Planning Commission reviews recommended SmartCode
Town Planner Lisa Bryer intended for the June 18 Planning Commission meeting to be a roundtable discussion focusing on how recently approved projects related to the proposed SmartCode zoning ordinances.
The interactive meeting was attended by a handful of interested parties. The discussion however, revealed that many, including some of the commissioners, did not fully understand the meaning and intention of the proposed legislation. Nonetheless, Bryer and Sandy Sorlien, one of the consultants contracted to work on the Jamestown Vision project, easily fielded the many questions asked by both commissioners and attendees.
Commissioner Nancy Bennett questioned the regulation for all buildings in the commercial district on Narragansett Avenue to be closer to the road. Sorlien said that the suggested plan offered a comfortable range, calling for setbacks from 12- to 24- feet. This would make the entire street feel "more like a room" with contours and exits that are pleasing to the eye. It would eliminate large gaps created by buildings set so far back that they appeared to be apart from the surrounding businesses.
Throughout the meeting Bryer emphasized that all questions were welcome and valid. "Nothing is engraved in stone here," Bryer said. The proposed codes and ordinances are guidelines that were generated from comments and suggestions made by people who walked the town together during the charrette last fall. Any of the codes and proposed ordinances are subject to change. "That's why we're here to discuss them," Bryer added. "We want to know what you want, and we're going to vote on every suggested regulation."
Commission Chairman Gary Girard said repeatedly, "If this project is to be a success, people have to come to the meetings and be a part of the process." He reminded everyone, "We are using the input of all who are present to write these ordinances. Anyone who has a better idea should tell us now. At the next few meetings we're going to review the recommendations and draft ordinances. So if you, or anyone you know, is interested in preserving the charm of Jamestown as we understand it, then attend these meetings and let us hear your suggestions."
Realtor Bob Bailey said that he thought the charrette was limited to the downtown commercial zone and suggested that the ordinances appeared to apply to residential areas as well. Bryer said that the village development district went from Hamilton Avenue on the south end to the northeast corner of the golf course near the toll plaza at the north end. She added that nothing was added to the original plans.
Bailey also said that more emphasis was put on the compatible uses of Narragansett Avenue and more restrictions were being imposed in residential areas. "Where else has this worked?" he asked. "Has this kind of a plan ever been successfully applied to another 300-year old town?"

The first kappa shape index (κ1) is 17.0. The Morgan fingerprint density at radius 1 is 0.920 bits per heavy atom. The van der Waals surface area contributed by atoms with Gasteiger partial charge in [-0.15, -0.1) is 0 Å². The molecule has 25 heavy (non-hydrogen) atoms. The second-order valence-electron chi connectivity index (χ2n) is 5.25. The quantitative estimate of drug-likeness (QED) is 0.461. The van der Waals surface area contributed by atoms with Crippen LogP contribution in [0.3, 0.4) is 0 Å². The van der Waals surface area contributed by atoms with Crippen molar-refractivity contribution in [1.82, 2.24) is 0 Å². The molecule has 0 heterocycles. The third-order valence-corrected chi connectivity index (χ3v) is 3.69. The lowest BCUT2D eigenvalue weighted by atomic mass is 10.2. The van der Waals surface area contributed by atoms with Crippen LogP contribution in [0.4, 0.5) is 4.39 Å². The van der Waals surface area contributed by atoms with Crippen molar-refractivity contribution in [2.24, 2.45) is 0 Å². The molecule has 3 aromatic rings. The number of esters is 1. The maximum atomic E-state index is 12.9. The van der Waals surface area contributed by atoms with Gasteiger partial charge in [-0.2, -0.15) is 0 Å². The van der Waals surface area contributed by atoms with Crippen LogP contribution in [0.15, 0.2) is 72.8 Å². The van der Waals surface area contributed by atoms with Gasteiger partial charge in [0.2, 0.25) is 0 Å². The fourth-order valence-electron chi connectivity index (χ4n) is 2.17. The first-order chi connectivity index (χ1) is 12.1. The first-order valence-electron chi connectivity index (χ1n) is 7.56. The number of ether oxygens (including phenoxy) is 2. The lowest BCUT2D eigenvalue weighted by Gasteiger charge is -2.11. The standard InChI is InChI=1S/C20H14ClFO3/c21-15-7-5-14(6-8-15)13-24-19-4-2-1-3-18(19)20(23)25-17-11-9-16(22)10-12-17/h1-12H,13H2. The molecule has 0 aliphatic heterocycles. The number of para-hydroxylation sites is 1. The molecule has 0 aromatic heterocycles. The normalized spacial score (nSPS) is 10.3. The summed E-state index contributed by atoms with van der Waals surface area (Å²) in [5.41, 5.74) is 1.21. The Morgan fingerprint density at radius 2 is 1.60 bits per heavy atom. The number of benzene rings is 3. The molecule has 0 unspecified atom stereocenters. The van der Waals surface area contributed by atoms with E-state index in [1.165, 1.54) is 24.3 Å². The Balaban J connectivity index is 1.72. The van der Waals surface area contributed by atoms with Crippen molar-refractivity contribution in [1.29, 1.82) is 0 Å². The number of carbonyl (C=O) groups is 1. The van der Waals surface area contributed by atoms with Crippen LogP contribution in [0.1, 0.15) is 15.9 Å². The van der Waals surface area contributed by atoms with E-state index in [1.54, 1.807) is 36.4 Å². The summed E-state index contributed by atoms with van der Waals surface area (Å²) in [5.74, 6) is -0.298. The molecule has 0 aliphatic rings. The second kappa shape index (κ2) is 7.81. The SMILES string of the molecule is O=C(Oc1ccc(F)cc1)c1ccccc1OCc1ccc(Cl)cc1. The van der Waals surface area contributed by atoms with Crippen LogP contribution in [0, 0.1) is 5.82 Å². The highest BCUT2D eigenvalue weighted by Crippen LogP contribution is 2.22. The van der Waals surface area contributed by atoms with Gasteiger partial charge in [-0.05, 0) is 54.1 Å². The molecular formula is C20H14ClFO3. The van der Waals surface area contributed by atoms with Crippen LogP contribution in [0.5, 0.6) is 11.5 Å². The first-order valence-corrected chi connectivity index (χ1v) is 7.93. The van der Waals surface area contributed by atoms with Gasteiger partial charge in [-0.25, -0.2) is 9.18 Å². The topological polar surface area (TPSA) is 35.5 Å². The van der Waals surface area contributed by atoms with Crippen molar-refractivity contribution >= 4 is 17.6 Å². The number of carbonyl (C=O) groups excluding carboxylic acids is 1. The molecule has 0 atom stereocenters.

Sorlien said that this is the first time they had applied the Smart- Code to a municipality as old as Jamestown. Bryer said that the age of the town has nothing to do with the success of the zoning method. "We have to make zoning regulations. This is just another method that makes it easier for us to define what we want and give residents an opportunity to be involved in the process," she said.
"Why are two people trying to push this on us?" Bailey asked. "What makes Donald Powers and Sandy Sorlien the experts?"
Bryer said that Powers and Sorlien are just two of the consultants involved in drafting the plans. Powers is the architect and Sorlien is the SmartCode editor. "They are not pushing anything on us," Bryer said. "Their suggestions came from input by the commissioners and other people who voiced their opinions at the charrette. These are suggestions that we are here to discuss. They are all subject to change," she added.
In other business, town councilman Robert Sutton talked to the commissioners about a letter he sent to the Planning Commission concerning regulations for private roads.
Sutton said that he was concerned as a resident, and that although he was a member of the Town Council, he was not addressing the commission as a representative of the council.
The letter said that Sutton has been concerned about the provision in the subdivision regulations that allows the planning commission to waive requirements relative to both the construction specifications and dimensional requirements for private roads.
Specifically he sa id, "S ubstandard, narrow, gravel roads are much less expensive to construct and much more expensive to maintain than a paved road. By allowing the developer of a subdivision to construct a less than standard subdivision road, his development costs are reduced and transferred to the future homeowner, and more than likely, to taxpayers."
He said that the purpose of the letter was to ask the Planning Commission to consider revising the subdivision regulations to eliminate any waiver from the requirement for all new subdivision roads to meet all town road standards.
Chairman Girard thanked Sutton for his input and said that the commission would seriously consider his suggestions.